- Are at least 18 years old and a registered voter
- Reside in the district in which they are running
- Do not have any felonies
- Are not an employee of the school district in which they are running
You can learn the requirements for your district by visiting your state board of education website or your local school board’s association website.
Beyond eligibility, a good candidate must be truly committed to the work, as these are largely volunteer positions. A strong candidate should also have a clear understanding of what school board members do and don’t do and what’s required of the role—which can often include night meetings and a lot of paperwork. And they should recognize that an important part of the role is collaborative decision-making.
“Sometimes board work gets very combative,” Pulaski said. “People don’t always see eye to eye.”
Ying agreed, noting that it is important for school board members to be able to listen to diverse opinions, work as a team, and help people find common ground.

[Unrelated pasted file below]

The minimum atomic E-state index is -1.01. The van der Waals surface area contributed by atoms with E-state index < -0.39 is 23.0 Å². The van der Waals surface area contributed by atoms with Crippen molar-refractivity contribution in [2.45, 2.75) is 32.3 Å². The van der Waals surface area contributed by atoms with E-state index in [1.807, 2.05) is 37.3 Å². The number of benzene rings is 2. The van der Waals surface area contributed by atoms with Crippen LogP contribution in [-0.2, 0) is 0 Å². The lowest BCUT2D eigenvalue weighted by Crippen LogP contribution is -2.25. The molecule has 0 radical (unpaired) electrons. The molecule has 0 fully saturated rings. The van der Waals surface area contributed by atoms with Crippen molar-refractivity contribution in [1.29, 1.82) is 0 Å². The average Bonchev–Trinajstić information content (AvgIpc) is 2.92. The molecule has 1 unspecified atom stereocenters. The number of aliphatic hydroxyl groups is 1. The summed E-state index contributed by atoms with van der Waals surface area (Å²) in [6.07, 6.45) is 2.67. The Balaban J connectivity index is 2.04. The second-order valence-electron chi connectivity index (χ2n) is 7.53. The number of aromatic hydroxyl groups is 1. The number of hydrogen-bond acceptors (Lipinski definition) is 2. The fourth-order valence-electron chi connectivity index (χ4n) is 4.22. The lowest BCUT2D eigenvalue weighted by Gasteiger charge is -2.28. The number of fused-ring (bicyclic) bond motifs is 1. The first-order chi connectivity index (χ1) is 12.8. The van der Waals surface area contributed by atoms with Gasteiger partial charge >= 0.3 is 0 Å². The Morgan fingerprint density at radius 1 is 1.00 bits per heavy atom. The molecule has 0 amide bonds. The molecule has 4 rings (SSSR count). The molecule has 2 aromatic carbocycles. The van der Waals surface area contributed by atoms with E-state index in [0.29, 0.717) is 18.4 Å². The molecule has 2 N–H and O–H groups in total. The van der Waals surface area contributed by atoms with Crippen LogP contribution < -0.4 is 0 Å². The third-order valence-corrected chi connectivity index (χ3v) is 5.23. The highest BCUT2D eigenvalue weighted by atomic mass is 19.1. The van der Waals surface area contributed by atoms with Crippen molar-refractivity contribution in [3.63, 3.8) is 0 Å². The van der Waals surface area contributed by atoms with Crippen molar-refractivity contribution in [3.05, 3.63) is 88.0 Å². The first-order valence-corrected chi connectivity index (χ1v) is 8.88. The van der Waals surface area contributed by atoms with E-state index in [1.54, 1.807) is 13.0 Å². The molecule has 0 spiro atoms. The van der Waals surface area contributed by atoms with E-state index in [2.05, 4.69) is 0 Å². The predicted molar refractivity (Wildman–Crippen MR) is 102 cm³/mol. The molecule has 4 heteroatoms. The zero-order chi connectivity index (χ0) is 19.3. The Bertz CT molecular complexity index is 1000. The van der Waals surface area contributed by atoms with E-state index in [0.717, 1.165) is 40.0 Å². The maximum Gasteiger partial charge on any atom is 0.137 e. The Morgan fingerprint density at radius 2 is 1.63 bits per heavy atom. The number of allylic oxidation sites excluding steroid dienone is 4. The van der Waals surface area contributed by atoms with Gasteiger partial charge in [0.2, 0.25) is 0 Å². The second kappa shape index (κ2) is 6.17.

But you don’t need a background in local government or policy, or even a child attending school to become an effective school board member.
“You need to understand the needs of students,” Ying said.
What should you expect during your campaign?
Campaigns can vary greatly from district to district and even year to year. Smaller districts typically have less contested campaigns. Sometimes candidates can simply register and then run unopposed without raising any money, while in bigger cities, races can be competitive, with candidates running $100,000 campaigns and above.